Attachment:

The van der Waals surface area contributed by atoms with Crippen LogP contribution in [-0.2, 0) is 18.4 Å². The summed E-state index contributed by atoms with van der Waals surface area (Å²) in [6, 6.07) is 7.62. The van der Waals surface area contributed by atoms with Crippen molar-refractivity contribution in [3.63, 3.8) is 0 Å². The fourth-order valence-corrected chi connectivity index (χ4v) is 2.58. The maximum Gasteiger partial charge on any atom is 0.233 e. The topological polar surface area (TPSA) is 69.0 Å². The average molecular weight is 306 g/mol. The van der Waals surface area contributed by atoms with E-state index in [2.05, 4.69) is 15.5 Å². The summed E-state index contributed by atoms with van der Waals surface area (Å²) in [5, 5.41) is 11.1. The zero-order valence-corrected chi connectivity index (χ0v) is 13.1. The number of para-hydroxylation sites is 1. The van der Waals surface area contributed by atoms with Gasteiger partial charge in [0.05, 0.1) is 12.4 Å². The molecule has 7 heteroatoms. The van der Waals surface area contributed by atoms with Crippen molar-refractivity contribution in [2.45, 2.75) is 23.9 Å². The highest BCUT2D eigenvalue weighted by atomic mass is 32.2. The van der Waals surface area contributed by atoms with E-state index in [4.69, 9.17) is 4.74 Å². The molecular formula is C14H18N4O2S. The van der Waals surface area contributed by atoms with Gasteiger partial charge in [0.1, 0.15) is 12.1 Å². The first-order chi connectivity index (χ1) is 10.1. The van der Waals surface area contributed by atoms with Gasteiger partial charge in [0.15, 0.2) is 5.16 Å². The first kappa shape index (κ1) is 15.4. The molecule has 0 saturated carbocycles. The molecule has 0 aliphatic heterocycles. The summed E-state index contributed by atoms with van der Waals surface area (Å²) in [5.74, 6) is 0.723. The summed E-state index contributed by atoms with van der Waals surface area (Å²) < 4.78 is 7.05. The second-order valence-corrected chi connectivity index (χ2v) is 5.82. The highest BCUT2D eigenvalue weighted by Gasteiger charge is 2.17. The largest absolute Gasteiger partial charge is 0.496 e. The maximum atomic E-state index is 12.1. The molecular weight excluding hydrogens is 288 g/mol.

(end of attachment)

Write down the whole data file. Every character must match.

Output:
The van der Waals surface area contributed by atoms with Crippen LogP contribution in [-0.2, 0) is 18.4 Å². The summed E-state index contributed by atoms with van der Waals surface area (Å²) in [6, 6.07) is 7.62. The van der Waals surface area contributed by atoms with Crippen molar-refractivity contribution in [3.63, 3.8) is 0 Å². The fourth-order valence-corrected chi connectivity index (χ4v) is 2.58. The maximum Gasteiger partial charge on any atom is 0.233 e. The topological polar surface area (TPSA) is 69.0 Å². The average molecular weight is 306 g/mol. The van der Waals surface area contributed by atoms with E-state index in [2.05, 4.69) is 15.5 Å². The summed E-state index contributed by atoms with van der Waals surface area (Å²) in [5, 5.41) is 11.1. The zero-order valence-corrected chi connectivity index (χ0v) is 13.1. The number of para-hydroxylation sites is 1. The van der Waals surface area contributed by atoms with Gasteiger partial charge in [0.05, 0.1) is 12.4 Å². The molecule has 7 heteroatoms. The van der Waals surface area contributed by atoms with Crippen molar-refractivity contribution in [2.45, 2.75) is 23.9 Å². The highest BCUT2D eigenvalue weighted by atomic mass is 32.2. The van der Waals surface area contributed by atoms with E-state index in [4.69, 9.17) is 4.74 Å². The molecular formula is C14H18N4O2S. The van der Waals surface area contributed by atoms with Gasteiger partial charge in [0.1, 0.15) is 12.1 Å². The first-order chi connectivity index (χ1) is 10.1. The van der Waals surface area contributed by atoms with Gasteiger partial charge in [0.15, 0.2) is 5.16 Å². The first kappa shape index (κ1) is 15.4. The molecule has 0 saturated carbocycles. The molecule has 0 aliphatic heterocycles. The summed E-state index contributed by atoms with van der Waals surface area (Å²) in [5.74, 6) is 0.723. The summed E-state index contributed by atoms with van der Waals surface area (Å²) < 4.78 is 7.05. The second-order valence-corrected chi connectivity index (χ2v) is 5.82. The highest BCUT2D eigenvalue weighted by Gasteiger charge is 2.17. The largest absolute Gasteiger partial charge is 0.496 e. The maximum atomic E-state index is 12.1. The molecular weight excluding hydrogens is 288 g/mol.